Their eggs are bluish-white in color, and their length is between 2.2-2.4 inches. On average, these eggs need to incubate for 24 days, after which nestlings with silvery or blackish down are born.
Western Grebes live for long periods in the wild, hence their population is thriving. The longest living male Western Grebe was 14 years old, and the female was 11 years old.
Mostly Western Grebes die due to the loss of nests and eggs during storms. Nestlings are often mistakenly trampled on by adults. Predation by large Gulls is also common.
Western Grebes construct their nests on the borders of the water bodies they reside in. These borders have emergent vegetation such as reeds, rushes, or pondweeds. They usually don’t nest in regions which has water depth that is higher than 1 foot, as this would make these nests prone to flooding.
Both sexes construct the nest together. As males are larger, they are responsible for gathering larger materials such as stems and stalks, and females usually bring wet material to bind the nest together. The nest is anchored to vegetation to protect it from winds and flooding. Nests can be about 2-3 feet in diameter.
Anatomy of a Western Grebe
Western Grebes are large birds with triangular crests. They have long necks, narrow bodies, and slender, long, and sharp bills. You can tell the sexes apart by their bill sizes. Females have significantly shorter and thinner bills.
Western Grebes are very special birds, that have a very striking appearance. With their long neck and bright red irides, these birds are truly a sight to behold. Birdwatchers who might get the opportunity to witness their elaborate courtship displays would be extremely lucky.
Bird Watching Academy & Camp Subscription Boxes
At the Bird Watching Academy & Camp we help kids, youth, and adults get excited and involved in bird watching. We have several monthly subscription boxes that you can subscribe to. Our monthly subscription boxes help kids, youth, and adults learn about birds, bird watching, and bird conservation.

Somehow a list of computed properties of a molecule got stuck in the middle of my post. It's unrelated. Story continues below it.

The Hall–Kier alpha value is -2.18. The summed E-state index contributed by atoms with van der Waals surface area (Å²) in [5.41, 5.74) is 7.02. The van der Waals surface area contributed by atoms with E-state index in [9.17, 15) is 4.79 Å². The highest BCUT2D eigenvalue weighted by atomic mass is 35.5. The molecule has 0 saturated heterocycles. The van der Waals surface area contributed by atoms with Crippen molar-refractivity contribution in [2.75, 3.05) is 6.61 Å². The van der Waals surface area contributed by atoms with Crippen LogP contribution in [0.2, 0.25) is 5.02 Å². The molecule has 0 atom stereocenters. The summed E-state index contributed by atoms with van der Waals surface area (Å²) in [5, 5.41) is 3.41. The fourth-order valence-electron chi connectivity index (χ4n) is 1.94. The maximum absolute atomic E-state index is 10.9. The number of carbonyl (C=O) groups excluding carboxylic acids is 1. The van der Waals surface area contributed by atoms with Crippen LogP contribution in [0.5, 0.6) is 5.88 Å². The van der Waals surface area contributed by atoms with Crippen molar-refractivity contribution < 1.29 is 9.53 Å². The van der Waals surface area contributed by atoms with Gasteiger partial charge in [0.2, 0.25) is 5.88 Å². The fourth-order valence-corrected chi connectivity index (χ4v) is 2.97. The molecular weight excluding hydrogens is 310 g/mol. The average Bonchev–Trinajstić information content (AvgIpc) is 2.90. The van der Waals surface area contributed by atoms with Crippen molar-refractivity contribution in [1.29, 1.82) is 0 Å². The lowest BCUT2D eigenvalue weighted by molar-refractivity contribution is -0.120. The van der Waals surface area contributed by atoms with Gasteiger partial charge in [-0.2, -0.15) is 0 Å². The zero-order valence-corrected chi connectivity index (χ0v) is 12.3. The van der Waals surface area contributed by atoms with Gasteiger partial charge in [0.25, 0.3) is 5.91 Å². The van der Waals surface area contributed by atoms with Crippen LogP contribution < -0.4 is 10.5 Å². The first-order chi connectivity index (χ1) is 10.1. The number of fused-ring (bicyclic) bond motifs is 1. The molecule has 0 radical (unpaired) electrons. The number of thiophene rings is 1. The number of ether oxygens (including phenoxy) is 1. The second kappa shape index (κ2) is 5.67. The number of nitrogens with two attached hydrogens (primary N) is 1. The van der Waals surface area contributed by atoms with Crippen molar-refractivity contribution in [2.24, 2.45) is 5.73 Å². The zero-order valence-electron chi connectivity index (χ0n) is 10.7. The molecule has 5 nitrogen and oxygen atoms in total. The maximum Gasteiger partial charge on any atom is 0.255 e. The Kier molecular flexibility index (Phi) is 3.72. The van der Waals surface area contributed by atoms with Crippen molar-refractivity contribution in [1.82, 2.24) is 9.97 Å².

- Kids Bird Watching Monthly Subscription$10.00 / month
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Bird Watching Binoculars for IdentifyingWestern Grebes
The most common types of bird watching binoculars for viewing Western Grebes are 8×21 binoculars and 10×42 binoculars. Bird Watching Academy & Camp sells really nice 8×21 binoculars and 10×42 binoculars. You can view and purchase them here.
Western Grebe Stickers
Stickers are a great way for you to display your love for bird watching and the Western Grebe. We sell a monthly subscription sticker pack. The sticker packs have 12 bird stickers. These sticker packs will help your kids learn new birds every month.
Bird Feeders ForWestern Grebes
There are many types of bird feeders. Here are our favorite bird feeders for your backyard. We use all of these bird feeders currently. Kids will have a great time watching birds eat at these bird feeders. Using this collection of bird feeders will provide a wide variety and many types of birds.
Bird HousesForWestern Grebes
There are many types of bird houses. Building a bird house is always fun but can be frustrating. Getting a bird house for kids to watch birds grow is always fun. If you spend a little extra money on bird houses, it will be well worth every penny and they’ll look great.